You are not free to quit unless you have another job lined up. You can't line up another job without going on interviews. :You can't go interview elsewhere, because prospective employers expect you to be available for interview during the day, which is likely when you're at work. Is your boss going to give you time off to go on a job interview? I didn't think so. Can you just call in sick whenever you have a job interview elsewhere? No...I didn't think so either. And if your employer finds out you're shopping around for another job, will they do anything to keep you, or punish your disloyalty by terminating your employment?

So, then, how can you claim to be free? You spend eight hours a day in service to others, laboring under their yoke. Whatever earnings you have are taken from you to pay your debts. What little you have left over after paying for the necessities goes into savings--if you're lucky--so that you can hopefully one day stop working. And if that is the case, you must hope that you die before the money runs out.

You are not free. The supposedly free society that you live in is designed to give you the illusion of freedom, while keeping you completely controlled.

This is known as trickle-up economics. Follow the money. It always flows from your pockets, away from you and towards corporations, financial institutions and then into the hands of greedy pigs who already have more than their fair share of the wealth.

Now, how are you supposed to break free? How are you supposed to liberate yourself?

Well, what happens when you don't pay your bills? The accounts go into collection. And what happens if you default on accounts in collection? Your credit rating is affected.

All your credit rating truly determines is how much deeper in debt creditors are willing to let you get.

So, do you want to know how to break free? Stop paying your bills. Not the utilities, not the rent. The frivolities. The car; let them repossess it. The credit cards? Stop paying them and watch your income go up. Take public transit, buy what you can afford, save up for the things you want, and prioritize rent, food and utilities. You stop paying the frivolous debts and you'll have money enough. You stop paying the frivolous debts and your economic slave masters will lose their power over you.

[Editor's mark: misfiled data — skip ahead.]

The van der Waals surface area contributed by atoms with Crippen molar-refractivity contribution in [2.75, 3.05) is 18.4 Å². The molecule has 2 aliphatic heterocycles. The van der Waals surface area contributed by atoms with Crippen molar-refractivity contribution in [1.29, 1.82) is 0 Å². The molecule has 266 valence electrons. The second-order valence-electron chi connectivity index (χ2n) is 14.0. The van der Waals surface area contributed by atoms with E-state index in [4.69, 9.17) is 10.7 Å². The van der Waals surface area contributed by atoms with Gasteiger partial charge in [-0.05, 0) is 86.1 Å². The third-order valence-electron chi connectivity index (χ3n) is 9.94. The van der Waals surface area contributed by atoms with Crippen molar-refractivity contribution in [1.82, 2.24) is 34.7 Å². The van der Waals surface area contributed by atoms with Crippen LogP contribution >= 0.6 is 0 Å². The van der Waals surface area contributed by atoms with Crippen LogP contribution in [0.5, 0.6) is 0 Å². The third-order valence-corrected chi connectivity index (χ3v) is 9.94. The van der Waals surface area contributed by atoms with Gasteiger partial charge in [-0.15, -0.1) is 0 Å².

But what about your credit rating? Why do you need it? You don't. Let your credit rating be ruined. Imagine this: If everyone stopped paying their credit card bills, their student loans, their car loans...if everyone just stopped for one month, for two months...the economy would collapse, because it isn't industry or hard work that runs our society, it is debt and dependency.

Start a revolution: Get three friends to stop paying their credit card bills. Get each of them to get three friends to stop paying those bills. If everyone who was in debt stopped paying their debts for 120 days, the financial world would be shaken to its foundations. Credit ratings will become useless and, deprived of their only source of revenue, the creditors will die, like parasitic leeches deprived of the lifeblood of their victims.

And then what? Well, the oil conglomerates and the financial institutions are the pillars of control. One cannot exist without the other. The oil companies rely on our dependence on their product, they rely on us to be in their debt. But if we use public transit, if we refuse to pay their ransom for gasoline, if we find alternative sources of heating our homes, such as space heaters, warm clothing and more blankets on the bed, what then? They will fall.

Alternative fuels like ethanol, alcohol based fuels, hydrogen fuel cells and other renewable fuel sources are dangerous to these parasites. And if we start turning to the alternatives, if we turn our backs on the fossil fuels and the financial institutions, they will have no further power over us, as we will have no further need for them.

No, it would not be easy. No, it would not be pleasant. But the path to freedom is not an easy one. The road to liberty is littered with the carnage caused by those who fight against those yearning to be free. There will be unemployment as the credit and oil-sponsored industries collapse. But in times of such collective destitution, there comes change. We have been conditioned to look out for ourselves, when we should be looking out for one another. If everyone worked towards helping everyone else, we would all prosper.

In this new war for freedom, money has been the weapon of choice used to keep us enslaved. Now it is time for us to use that weapon against our masters. Deny them the power they have over us, by denying them those goddamn pieces of paper that they have taught us to believe have any real importance. Crush them by using those same pieces of paper to starve them.

It is time to break free.